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date: 23 May 2019

Abstract and Keywords

In this chapter, we discuss the dramatic narrative arc of what we call the timbre–race equilibrium, particularly how it unfolds in discourse around the career of singer Bobby Caldwell and during the blind auditions for the televised singing competition The Voice. We outline how audience confusion about Caldwell’s racial identity has served as a reliable source of conversation and so-called clickbait. We also examine two instances in which The Voice employs this narrative arc, with the show’s judges serving as listener-protagonists. These judges model a way of listening for the home audience, enacting what Eidsheim calls “informal listening pedagogy.” In witnessing an effort to repair the rupture that occurs when race and timbre fail to align as expected, the public is entrained into normative—in this case, racialized—listening. In short, these examples model how we train ourselves, through this cyclical narrative arc, to hear timbre as racialized essence.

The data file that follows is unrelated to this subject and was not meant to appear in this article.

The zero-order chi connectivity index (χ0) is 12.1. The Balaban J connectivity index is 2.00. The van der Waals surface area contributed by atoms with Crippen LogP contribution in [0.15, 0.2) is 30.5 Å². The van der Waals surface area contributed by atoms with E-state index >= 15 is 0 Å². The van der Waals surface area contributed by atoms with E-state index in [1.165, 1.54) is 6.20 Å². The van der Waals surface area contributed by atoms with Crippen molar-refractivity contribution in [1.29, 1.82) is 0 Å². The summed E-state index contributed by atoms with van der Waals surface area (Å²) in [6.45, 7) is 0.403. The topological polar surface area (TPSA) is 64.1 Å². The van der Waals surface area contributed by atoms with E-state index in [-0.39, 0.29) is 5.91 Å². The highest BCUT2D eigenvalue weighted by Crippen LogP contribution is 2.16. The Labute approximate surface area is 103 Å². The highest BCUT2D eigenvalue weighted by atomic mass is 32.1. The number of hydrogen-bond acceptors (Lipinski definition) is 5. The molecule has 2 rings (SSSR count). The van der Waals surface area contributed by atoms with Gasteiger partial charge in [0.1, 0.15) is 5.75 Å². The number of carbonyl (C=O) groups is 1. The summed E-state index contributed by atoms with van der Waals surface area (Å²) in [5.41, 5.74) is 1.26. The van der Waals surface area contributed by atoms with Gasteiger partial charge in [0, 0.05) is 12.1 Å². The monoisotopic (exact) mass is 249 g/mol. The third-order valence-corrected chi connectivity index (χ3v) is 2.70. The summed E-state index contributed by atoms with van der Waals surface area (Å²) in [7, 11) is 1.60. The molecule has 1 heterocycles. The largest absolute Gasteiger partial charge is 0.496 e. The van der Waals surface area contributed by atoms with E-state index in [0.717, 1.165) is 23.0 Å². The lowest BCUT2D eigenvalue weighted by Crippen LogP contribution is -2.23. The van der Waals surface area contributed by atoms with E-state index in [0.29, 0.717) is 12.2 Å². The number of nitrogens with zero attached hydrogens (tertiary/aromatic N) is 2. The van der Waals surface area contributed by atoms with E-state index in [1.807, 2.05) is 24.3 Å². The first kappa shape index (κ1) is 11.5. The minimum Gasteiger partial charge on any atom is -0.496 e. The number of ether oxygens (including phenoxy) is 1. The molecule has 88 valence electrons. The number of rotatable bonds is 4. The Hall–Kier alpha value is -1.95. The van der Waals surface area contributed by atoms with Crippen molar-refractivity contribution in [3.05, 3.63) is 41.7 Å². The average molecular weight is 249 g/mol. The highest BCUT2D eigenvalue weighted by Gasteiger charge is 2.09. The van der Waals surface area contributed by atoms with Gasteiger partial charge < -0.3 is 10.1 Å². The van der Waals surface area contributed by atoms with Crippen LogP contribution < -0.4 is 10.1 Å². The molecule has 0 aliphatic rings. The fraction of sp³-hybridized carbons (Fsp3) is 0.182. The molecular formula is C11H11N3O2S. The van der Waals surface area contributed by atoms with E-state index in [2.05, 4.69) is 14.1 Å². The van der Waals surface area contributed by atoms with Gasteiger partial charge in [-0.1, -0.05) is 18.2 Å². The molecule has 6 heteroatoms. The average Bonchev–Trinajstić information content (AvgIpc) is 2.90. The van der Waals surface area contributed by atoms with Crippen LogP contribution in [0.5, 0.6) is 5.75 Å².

Keywords: race, timbre, voice, whiteness, blackness, critical listening, narrative theory, singing contests, reality television, “The Voice”

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